A switch to cargo-in-cabin early in 2020 made Ethiopian Airlines ‘cash-positive’. And they are already planning the return of the MAX to service.
Many airlines made the decision to switch to cargo-in-cabin operations, but few saw benefits as big as Ethiopian Airlines. The company found itself in the right circumstances, to make some good out of a bad situation. The airline initially thought that cargo operations could support them only for a few weeks or months. Nearly a year later, they’re still going.
Not only that, Ethiopian’s CEO, Tewolde Gebremariam says that the airline is ‘cash-positive’. And they did it all on merit, with little external support:
“We have a very strong cash flow. We are still managing our cash flow within our internal resources, without any bailout money and without any borrowing for liquidity purposes, and without any lay-offs or salary reductions.”
Ethiopian’s Cargo Strategy
Ethiopian Airlines is a national carrier and has assumed a key role in long-haul travel, for a large part of the continent. And this includes air freight. Ethiopian has a good cargo fleet, relying mainly on their 10 Boeing 777-200Fs. More recently they also took delivery of two 737-800SFs. These aircraft marked a shift for the airline, in that they enabled better short-haul cargo flights.
Ethiopian actually received the world’s first ‘SF’ (special freighter) cargo conversion of a 737-800. The company doing this conversion is Aeronautical Engineers Inc (AEI). The only other maker of NG cargo conversions is Boeing, with the 737-800BCF (others are coming). But neither these two jets, nor even their Boeing 777F fleet, was enough for Ethiopian’s cargo shift in the pandemic.
The company removed seats from no fewer than 25 passenger aircraft. They include Q400s, 737-800s, 767-300ERs, 787-9s, Airbus A350s and 777-300ERs. We had to look: the only type they have not listed here are their 777-200LRs..! But having the right fleet is one thing. Deciding to deploy it in such a then-radical cargo role, was a bold move by the Ethiopian carrier.
Ethiopian knew that hold cargo accounted for a disproportionately high amount of freight in the entire continent. And they knew that few others could boast such a large long-haul fleet. So they made the switch to cargo-in-cabin very early. And it looks like it paid off very well. Not only that, the company has been able to deploy its fleet away from Africa. They transport cargo between China and Europe, or the Americas!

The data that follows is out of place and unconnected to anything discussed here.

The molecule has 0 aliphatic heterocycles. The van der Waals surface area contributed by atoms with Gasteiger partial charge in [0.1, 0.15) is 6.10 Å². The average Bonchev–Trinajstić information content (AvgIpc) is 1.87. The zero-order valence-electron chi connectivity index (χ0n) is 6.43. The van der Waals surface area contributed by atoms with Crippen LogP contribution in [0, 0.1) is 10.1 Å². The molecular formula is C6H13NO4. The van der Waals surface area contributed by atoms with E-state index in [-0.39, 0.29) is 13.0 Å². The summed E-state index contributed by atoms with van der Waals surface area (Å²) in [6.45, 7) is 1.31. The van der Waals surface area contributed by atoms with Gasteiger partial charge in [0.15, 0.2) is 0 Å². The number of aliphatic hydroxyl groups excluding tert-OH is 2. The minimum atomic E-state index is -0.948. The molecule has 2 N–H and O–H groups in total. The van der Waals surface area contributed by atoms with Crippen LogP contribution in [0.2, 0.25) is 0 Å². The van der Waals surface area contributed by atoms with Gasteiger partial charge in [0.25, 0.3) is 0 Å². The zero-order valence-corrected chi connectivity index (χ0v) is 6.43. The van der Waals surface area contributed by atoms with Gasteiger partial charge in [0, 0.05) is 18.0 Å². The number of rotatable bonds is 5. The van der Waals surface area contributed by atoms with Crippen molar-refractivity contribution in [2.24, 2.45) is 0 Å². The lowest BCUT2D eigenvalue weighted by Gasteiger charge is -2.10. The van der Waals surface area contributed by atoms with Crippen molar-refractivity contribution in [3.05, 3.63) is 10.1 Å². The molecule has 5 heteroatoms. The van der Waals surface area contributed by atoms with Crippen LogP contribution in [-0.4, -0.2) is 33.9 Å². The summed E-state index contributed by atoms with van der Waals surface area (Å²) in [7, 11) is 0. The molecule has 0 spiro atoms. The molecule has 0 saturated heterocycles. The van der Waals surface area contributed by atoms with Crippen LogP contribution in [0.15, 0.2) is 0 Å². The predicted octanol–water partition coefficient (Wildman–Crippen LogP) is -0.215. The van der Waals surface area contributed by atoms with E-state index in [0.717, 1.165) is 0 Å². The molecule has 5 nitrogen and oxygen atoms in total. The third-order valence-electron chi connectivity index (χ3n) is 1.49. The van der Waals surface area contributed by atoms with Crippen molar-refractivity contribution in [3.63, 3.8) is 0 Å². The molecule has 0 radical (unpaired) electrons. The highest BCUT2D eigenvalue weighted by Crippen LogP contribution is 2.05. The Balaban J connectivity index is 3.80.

Longer-Term Plans, And The MAX
But it is worth remembering that aircraft converted for cargo-in-cabin operations can’t really carry as much weight as true freighters. Ethiopian’s 25 passenger jets put together would struggle to match the load of their 777F cargo jets. That might not be true of lighter cargo, like PPE. And then there is the matter of the missing cargo door!
But of course the interview of Ethiopian’s CEO wasn’t just about cargo. Tewolde Gebremariam also spoke about the return of the 737 MAX to service. The airline has four of the aircraft, and outstanding orders for 27. Of course Ethiopian is one of the two airlines that lost MAX aircraft. So they have been very careful about their reintroduction plans. And in any case, they’ve made it clear that they will re-introduce it. But they’re not in a hurry. Mr Gebremariam said:
“My sources at Boeing are telling me that the airplane has so far done about 10,000 flights… and the reception of passengers has been good. There were not a significant number of passengers who declined to fly on that airplane.
“So we will build on that in the next few months. By June – July, then it will be a universally accepted airplane all over the world, which will make it easier for us to convince our passengers here in Ethiopia and in the region.”
This seems to be a shared strategy among several MAX operators. Thankfully, the airline did not suffer as much as some feared, due to this crisis. But Ethiopian is doing quite well, thanks to its cargo focus. So do other operators, also in special circumstances or locations. And that is even more noteworthy, given how some of its competitors elsewhere in Africa are doing.